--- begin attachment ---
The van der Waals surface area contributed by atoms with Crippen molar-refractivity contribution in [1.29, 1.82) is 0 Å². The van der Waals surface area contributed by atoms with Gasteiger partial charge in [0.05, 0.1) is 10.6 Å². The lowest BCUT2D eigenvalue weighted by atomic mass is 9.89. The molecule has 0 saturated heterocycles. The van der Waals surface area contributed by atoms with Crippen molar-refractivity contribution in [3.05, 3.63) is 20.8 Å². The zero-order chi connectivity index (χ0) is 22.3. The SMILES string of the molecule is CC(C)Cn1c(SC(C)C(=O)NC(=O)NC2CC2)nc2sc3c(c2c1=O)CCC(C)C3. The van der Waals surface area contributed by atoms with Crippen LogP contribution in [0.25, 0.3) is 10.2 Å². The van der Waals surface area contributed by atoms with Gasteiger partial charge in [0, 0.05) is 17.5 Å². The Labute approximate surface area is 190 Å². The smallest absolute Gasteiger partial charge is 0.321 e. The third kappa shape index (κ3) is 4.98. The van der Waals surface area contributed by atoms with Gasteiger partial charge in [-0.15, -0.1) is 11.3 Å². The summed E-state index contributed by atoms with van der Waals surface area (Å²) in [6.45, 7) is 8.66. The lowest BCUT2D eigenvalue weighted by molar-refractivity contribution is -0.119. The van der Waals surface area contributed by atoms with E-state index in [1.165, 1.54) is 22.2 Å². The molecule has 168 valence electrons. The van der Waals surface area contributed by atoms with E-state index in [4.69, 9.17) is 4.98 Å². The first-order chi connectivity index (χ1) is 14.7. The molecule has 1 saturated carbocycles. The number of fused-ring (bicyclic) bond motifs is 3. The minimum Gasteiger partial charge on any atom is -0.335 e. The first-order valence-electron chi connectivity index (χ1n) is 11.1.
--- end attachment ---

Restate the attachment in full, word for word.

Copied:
The van der Waals surface area contributed by atoms with Crippen molar-refractivity contribution in [1.29, 1.82) is 0 Å². The van der Waals surface area contributed by atoms with Gasteiger partial charge in [0.05, 0.1) is 10.6 Å². The lowest BCUT2D eigenvalue weighted by atomic mass is 9.89. The molecule has 0 saturated heterocycles. The van der Waals surface area contributed by atoms with Crippen molar-refractivity contribution in [3.05, 3.63) is 20.8 Å². The zero-order chi connectivity index (χ0) is 22.3. The SMILES string of the molecule is CC(C)Cn1c(SC(C)C(=O)NC(=O)NC2CC2)nc2sc3c(c2c1=O)CCC(C)C3. The van der Waals surface area contributed by atoms with Crippen LogP contribution in [0.25, 0.3) is 10.2 Å². The van der Waals surface area contributed by atoms with Gasteiger partial charge in [0, 0.05) is 17.5 Å². The Labute approximate surface area is 190 Å². The smallest absolute Gasteiger partial charge is 0.321 e. The third kappa shape index (κ3) is 4.98. The van der Waals surface area contributed by atoms with Gasteiger partial charge in [-0.15, -0.1) is 11.3 Å². The summed E-state index contributed by atoms with van der Waals surface area (Å²) in [6.45, 7) is 8.66. The lowest BCUT2D eigenvalue weighted by molar-refractivity contribution is -0.119. The van der Waals surface area contributed by atoms with E-state index in [1.165, 1.54) is 22.2 Å². The molecule has 168 valence electrons. The van der Waals surface area contributed by atoms with E-state index in [4.69, 9.17) is 4.98 Å². The first-order chi connectivity index (χ1) is 14.7. The molecule has 1 saturated carbocycles. The number of fused-ring (bicyclic) bond motifs is 3. The minimum Gasteiger partial charge on any atom is -0.335 e. The first-order valence-electron chi connectivity index (χ1n) is 11.1.